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Sunday, 13 November 2016

Possible solution to my antenna problems

Now as you are most probably aware by now, operating from home is difficult for me because of the antenna arrangements, at the moment the 2-meter antenna for home is the old one from my car stuck on top of a biscuit tin (and it doesn't work brilliantly), for 70cm it's the same antenna but I rarely work 70cm and stand no chance with an indoor antenna anyway, and 11-meters (that's CB radio to the not-so technically minded) makes use of an Excalibur loft antenna into an ATU specifically for that band as otherwise I have SWR readings in excess of 10:1 but this could also be the dodgy PL259 on the other end of the coax feeding the antenna but time has not been on my side to get into the loft.

I have a CRT SS9900 as you know, which has seen nil use since removed from my old car last year, it has had it's 2 fuseholders reinstated and powers up fine from an ATX PSU (as I don't have any other PSU for it and the one powering my CB and 2-meter gear is rated at 7A whereas the current draw of the SS9900 is higher than that at full power, this radio is not connected to an antenna and for the sake of legality is in "HF mode" so I can use 10-meters if I choose.

An antenna to operate 10-meters is needed, a CB antenna could be used and cut down here as some of these are cheap, however as I plan to only operate 10-meters from home for the main a different approach is needed where I don't have to mess about in the loft as it's full of dust and nasty fibreglass insulation and put up and remove temporary antennas.

Enter the magnetic loop

The magnetic loop antenna is not obviously an antenna to the untrained eye, it has a smaller "Faraday loop" to couple it and a variable capacitor of sorts to tune it, usually a large one as when transmitting even at QRP the capacitor can and will exhibit high voltages, they are narrow banded and the rating of the tuning capacitor gives the range of what the loop should operate at, my interest is one that can potentially operate between 40-meters and 10-meters as I do plan to upgrade my shack for other HF bands as and when I can, probably with a second-hand HF rig with the power wound down to at most what I am able to use.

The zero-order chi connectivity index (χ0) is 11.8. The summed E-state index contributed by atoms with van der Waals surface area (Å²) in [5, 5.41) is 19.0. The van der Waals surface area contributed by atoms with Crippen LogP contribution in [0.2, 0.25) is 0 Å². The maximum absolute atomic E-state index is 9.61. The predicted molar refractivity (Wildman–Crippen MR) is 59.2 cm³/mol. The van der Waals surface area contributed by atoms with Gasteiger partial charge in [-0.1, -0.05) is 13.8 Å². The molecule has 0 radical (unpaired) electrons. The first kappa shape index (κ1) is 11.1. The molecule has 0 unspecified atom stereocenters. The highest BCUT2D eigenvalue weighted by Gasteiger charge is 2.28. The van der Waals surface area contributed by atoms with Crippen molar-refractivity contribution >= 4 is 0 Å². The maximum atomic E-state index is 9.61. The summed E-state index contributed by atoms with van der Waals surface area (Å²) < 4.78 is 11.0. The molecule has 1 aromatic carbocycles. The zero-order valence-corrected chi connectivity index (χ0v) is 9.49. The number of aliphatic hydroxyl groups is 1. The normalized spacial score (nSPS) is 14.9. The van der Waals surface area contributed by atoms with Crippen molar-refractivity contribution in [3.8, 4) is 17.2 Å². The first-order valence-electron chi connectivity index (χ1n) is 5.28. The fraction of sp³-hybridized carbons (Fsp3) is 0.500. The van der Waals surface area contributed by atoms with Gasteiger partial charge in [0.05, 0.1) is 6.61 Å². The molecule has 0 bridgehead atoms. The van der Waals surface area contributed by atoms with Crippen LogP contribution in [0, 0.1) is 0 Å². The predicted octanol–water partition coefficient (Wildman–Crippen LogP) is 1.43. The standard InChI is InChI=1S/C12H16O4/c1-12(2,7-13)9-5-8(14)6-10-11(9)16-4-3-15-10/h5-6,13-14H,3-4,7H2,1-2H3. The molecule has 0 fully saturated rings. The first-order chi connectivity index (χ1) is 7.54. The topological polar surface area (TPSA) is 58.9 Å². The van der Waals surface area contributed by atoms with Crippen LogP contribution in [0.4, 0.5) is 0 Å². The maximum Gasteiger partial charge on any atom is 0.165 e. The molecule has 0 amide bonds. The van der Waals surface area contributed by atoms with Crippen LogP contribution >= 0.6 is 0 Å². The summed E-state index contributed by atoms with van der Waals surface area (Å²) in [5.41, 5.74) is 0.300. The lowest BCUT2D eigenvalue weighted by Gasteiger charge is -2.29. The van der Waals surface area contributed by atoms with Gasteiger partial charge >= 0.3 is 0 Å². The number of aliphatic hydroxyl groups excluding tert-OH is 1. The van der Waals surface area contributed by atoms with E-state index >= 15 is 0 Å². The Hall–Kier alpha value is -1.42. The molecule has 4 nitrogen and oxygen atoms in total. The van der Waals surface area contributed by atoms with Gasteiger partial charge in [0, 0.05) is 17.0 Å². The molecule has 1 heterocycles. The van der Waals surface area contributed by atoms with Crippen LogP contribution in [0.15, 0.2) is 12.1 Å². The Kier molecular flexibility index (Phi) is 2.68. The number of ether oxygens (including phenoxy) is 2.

Commercially built magnetic loop antennas are very expensive to buy, about the cost of a radio in some cases, the vast majority of operators build these themselves at a fraction of the cost of a commercial one, usually sourcing materials to build the loop itself is generally easy as they can be made of copper tube (preferably painted to disguise it and protect it from copper thieves) which is available from either auto parts suppliers as brake lines or DIY stores as water pipes, refrigeration line would work too, though most suggest diameter of the tube is important, I won't go into this in depth as it's beyond the scope of this blog and there's plenty of information on the internet.

It is the capacitor to build one that is the difficulty to obtain, you could build this yourself or you could find the appropriate capacitor on the Internet, important is that it needs to handle very high voltages without flash over, as running at even a few watts creates very high voltages in the capacitor, also a remote tuning arrangement should be built here to tune the antenna to your operating frequency, again all this is outside the scope of this blog and Google can be helpful here.

One of the pros of these antennas is the amount of interference received on the bands is very very low if not nil, quite useful in the modern age as modern electronic devices generate more and more interference which blights the Amateur HF operator to no end, the other pro is that it is a small antenna compared to other HF antennas which normally result in complaints by people who have no understanding of the hobby.

I plan to put one of these antennas together and put it outside in a very discreet manner, to get it connected I require a jumper through the window, Comet Antennas make these and they are sold by Nevada Radio for a reasonable price, and I have plenty of self-amalgamating tape left, I'm still on the first roll, so waterproofing the plugs is not a problem.

Another reason I want to go onto HF is to operate CW, as I am planning on learning morse code again when I have time to sit and do it, for me to do it on 10-meters I'd need an Anytone AT-5555 or one of it's many variants as the CRT-SS9900 (Anytone AT-6666) does not have CW on it, but that's something for another day

I'll update this in due course.

73 de M6RSQ

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